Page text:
The holiday season can bring a mixed bag of emotions. On the surface, we mostly tend to see individuals who are joyful and fulfilled by the holidays. Overwhelmingly we see these portrayals in commercialized advertisements and social media, platforms that capitalize on the festive season or aim at self-promotion.
Beneath the surface, however, many people experience more negative emotions during the holidays. It’s common for individuals to feel isolated, left out, stressed, anxious and alone. Whether it’s grief, financial troubles or loneliness that disrupts the holidays, you’re far from alone if you’re not feeling the season’s cheer.
Loneliness during the holidays
It may seem counterintuitive that loneliness is so common during the holidays, but the emphasis on togetherness often magnifies the struggles of those who are alone. There are numerous reasons that a person may experience loneliness during the holidays, and here are a few.
- Physical distance from loved ones
- Estrangement from family
- Few family members living
- Grief after losing a friend or relative
- Recent divorce or separation
- Loss of custody or parental rights
- Social anxiety
- Desiring to be in a romantic relationship
- Feeling emotionally distant from family
- Struggling to fit in with relatives, in-laws or a new community
A picture-perfect holiday always includes happy images of loved ones gathered around, enjoying each other’s company. Any deviation from that norm can leave us feeling inadequate and that’s where the connection between loneliness and mental health comes in.
How does loneliness affect mental health?
Loneliness is both a precursor and a product of mental health issues. Loneliness can contribute to psychological distress, and complicate essential tools for mental wellness like socialization, communication, coping and self-care.
When a distressing event or stressful period occurs, people tend to self-isolate. It can feel burdensome to share hardship with others, and the loneliness that causes creates a snowball effect, even leading to a clinical diagnosis.
Moreover, loneliness can be a symptom of a mental health condition as well. It’s not a guarantee, but a person who exhibits the following behaviors and risk factors is likely to be affected by loneliness and mental health:
- Low desire to socialize with others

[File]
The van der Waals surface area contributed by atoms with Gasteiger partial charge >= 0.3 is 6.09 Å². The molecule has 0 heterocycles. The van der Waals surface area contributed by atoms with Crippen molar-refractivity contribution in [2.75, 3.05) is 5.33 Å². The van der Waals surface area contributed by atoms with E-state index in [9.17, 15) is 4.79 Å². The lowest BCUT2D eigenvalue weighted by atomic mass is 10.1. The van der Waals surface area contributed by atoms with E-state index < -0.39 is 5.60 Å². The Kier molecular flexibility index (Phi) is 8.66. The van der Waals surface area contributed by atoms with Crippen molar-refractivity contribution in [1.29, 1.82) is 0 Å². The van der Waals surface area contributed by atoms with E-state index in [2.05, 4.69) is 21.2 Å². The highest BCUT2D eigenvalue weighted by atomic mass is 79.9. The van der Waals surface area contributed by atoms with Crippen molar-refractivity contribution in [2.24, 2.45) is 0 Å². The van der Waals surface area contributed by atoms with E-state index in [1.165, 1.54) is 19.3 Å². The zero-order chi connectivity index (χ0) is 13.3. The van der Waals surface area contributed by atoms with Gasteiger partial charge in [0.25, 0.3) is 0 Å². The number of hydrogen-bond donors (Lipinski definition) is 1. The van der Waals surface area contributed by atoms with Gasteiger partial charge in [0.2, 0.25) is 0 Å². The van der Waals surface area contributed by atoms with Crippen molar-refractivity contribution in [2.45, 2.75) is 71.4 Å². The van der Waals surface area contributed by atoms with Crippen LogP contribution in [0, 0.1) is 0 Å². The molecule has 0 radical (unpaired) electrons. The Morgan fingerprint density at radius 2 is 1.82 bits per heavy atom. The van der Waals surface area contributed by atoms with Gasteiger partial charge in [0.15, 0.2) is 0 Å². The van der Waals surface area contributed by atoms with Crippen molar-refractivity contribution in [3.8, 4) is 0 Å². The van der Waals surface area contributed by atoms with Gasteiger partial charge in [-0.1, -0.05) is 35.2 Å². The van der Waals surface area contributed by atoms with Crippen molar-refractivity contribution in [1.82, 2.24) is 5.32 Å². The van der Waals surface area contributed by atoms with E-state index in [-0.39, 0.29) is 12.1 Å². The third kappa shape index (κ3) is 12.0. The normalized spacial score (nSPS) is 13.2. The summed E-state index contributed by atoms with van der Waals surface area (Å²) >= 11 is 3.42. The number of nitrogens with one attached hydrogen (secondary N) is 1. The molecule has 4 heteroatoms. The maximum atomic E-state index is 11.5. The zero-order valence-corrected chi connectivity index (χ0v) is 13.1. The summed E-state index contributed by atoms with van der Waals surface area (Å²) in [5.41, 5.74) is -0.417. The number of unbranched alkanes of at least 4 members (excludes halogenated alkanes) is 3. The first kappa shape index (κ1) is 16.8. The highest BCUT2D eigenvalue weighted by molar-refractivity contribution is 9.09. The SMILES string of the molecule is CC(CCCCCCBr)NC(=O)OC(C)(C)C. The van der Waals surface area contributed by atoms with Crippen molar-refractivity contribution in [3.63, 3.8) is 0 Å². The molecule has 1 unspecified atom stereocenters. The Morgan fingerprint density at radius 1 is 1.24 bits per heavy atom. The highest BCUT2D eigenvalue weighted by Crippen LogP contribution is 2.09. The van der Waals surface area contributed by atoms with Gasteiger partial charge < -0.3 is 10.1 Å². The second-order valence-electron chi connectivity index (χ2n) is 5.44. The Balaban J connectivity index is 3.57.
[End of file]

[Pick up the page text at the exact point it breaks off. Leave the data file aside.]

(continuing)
- Abrupt or frequent changes to friend groups
- Lack of social support
- Struggling to create or maintain relationships with peers
- Falling into co-dependent or toxic relationships
- Feeling on edge around others
- Failing to uphold social commitments
Someone who is facing a mental health challenge may seem to make the problem worse for themself. If you have a loved one who struggles with feeling lonely, yet seems to avoid spending time together, it’s likely a symptom of a mental health condition that requires professional treatment and is not meant as a personal insult.
Loneliness and depression
While loneliness can be connected to other conditions, like anxiety, substance use disorders, post-traumatic stress disorder and so forth, depression is perhaps the disorder most commonly associated with loneliness.
Depression clinically referred to as major depressive disorder, is characterized by persistent sadness and loss of interest. Like other disorders, loneliness can come before or after the onset of depression, although it’s most likely present throughout.
If you have experienced the loneliness that keeps you from doing things that you previously found enjoyable, it’s possible that there’s something more at the root of the feeling.
The best way to address loneliness and depression is by first seeking a professional opinion on whether depression is at play. With a diagnosis, you can seek proper treatment for depression. Odds are high that loneliness is a manifestation of depression, and the feeling of being alone can be treated with cognitive behavioral therapy and the right socio-emotional support.
How to cope with loneliness during the holidays
If you or someone you love struggles with loneliness and mental health challenges, there are plenty of ways to cope, especially during the upcoming holiday season. Here are the best tips for managing loneliness:
There’s no method more tried and true than mental health therapy for feelings that seem like too much. Unloading the stress and sorrow of loneliness is half the battle, and your therapist can help you identify reasonable solutions to overcoming loneliness and depression.
Falling into a rut of loneliness feels defeating. When you need a win or a mood boost, self-care can do the trick. Try incorporating affirmations, positive self-talk, exercise, mindful eating or prayer into your daily routine.
3. Social outlets
The feeling of loneliness can snowball into itself, leading to a cycle, similar to the cycle of anxiety. It can be hard to spend time with others, but the longer you stay away the harder it becomes to break out of the pattern. Start socializing today by making plans at least twice a week with others.
4. Set realistic standards
No holiday ever plays out like the ads you see or the movies you watch. Manage your expectations of the holiday season and the ensuing celebrations by limiting media exposure. Accept that your loved ones aren’t perfect, and the holidays don’t need to measure up to an unreasonable standard.
Get connected with help for loneliness and mental health
With the holidays fast approaching, you don’t want to wait to address the sinking feeling of loneliness. Take care of yourself and start therapy now with High Focus Centers. At any of our facilities, you can be assured of compassionate care that fits your needs so you can focus on the positive and enjoy the season.